The UK automotive industry is faced with the most significant period of disruption in its history.
There is no doubt the evolution towards electric vehicles (EV), autonomous vehicles (AVs) and mobility-as-a-service (MaaS) will fundamentally change the way customers experience mobility in the future.
What’s driving this rapid transformation is the evolution of the connected car. The vast amount of data that connected vehicles produce will create new business opportunities.
In the near future, the most attractive revenue streams will shift from vehicle sales, servicing and finance arrangements, to providing services including on-board entertainment, location-based services and mobility-as-a-service.
McKinsey estimates that new shared mobility and connected car business models could increase revenues in the automotive sector by around 30% by 2030, turning it into a £1.06 trillion market.
The opportunity brings with it some serious challenges for car manufacturers. As technology companies and mobility providers muscle in on these new revenue streams, manufacturers risk being relegated to just providing the vehicle shell.
If they want to defend their market position, they must focus on strengthening the established relationships they have with their customers – a key asset that new market entrants do not have (yet).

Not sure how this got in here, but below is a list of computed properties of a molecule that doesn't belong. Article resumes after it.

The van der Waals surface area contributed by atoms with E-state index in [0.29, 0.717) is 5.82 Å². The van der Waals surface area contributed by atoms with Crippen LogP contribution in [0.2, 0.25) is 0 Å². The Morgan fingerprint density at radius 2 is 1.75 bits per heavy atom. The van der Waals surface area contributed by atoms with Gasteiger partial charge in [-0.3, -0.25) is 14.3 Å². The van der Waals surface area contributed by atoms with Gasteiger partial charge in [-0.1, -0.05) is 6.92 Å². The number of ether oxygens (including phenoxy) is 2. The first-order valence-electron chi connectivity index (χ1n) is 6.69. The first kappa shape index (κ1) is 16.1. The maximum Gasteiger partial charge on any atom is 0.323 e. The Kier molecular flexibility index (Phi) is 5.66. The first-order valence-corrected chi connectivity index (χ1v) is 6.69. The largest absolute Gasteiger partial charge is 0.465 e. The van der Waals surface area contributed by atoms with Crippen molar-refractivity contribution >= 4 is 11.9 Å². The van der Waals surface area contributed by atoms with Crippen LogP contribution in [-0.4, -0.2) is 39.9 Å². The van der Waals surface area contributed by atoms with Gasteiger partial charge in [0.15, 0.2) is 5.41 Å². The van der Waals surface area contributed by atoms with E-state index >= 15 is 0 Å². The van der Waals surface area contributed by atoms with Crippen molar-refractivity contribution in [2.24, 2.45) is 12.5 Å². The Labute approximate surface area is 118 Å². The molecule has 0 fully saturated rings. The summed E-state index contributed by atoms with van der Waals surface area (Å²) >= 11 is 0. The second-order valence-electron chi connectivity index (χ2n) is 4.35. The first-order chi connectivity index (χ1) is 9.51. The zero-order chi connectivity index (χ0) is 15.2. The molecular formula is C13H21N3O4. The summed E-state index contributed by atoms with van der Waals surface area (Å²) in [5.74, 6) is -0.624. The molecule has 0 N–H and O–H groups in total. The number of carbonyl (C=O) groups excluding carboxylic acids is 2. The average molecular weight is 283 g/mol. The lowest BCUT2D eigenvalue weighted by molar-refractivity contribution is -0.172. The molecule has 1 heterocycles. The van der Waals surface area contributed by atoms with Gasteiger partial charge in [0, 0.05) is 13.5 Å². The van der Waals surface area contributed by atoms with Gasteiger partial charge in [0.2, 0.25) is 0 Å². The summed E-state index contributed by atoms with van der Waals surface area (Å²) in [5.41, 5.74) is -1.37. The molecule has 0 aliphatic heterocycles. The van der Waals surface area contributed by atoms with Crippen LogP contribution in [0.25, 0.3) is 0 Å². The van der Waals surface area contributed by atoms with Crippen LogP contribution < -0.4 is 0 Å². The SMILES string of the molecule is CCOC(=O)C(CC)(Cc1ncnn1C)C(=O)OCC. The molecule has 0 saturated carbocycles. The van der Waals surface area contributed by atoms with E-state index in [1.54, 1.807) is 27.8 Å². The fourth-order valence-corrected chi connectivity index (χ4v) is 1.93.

Customer service delivered throughout the customer journey will therefore become a key differentiator. Manufacturers will need to concentrate on nurturing their customer relationships and putting them at the heart of everything they do.
We see four key customer service strategies we believe car manufacturers need to focus on now to be able to survive in the new driver economy:
Turning the data into value
According to Intel, one fully autonomous car will generate 4,000 GB of data in just one hour of driving.
The vast amount of information will give manufacturers a full picture of individual customer behaviours and preferences, enabling them to understand and anticipate customer needs, and subsequently respond with value-added services and offers.
But to capitalise on this, they must be able to leverage the systems that enable them to capture the driver data.
For example, the sensors that collect all the information from the in-car (such as driver interface, environment sensors and on-board data storage) and out-of-car touch points (such as dealerships, public charging points and mobility platforms).
They then need to put the infrastructure in place to cleanse, format and analyse the data to be able to extract the insight they need to make predictions on customer behaviour and preferences.
Optimising the purchase journey
Digital technology is also influencing each step of the vehicle purchasing process. Research from management consultancy Bain & Co recently found that half of customers begin their buying journey online and 60% decide on their preferred brand, model and price before visiting a dealership.
In order to succeed, vehicle manufacturers will have to be more effective in influencing consumers at the start of this process, and provide a personalised path through all stages of the buying journey.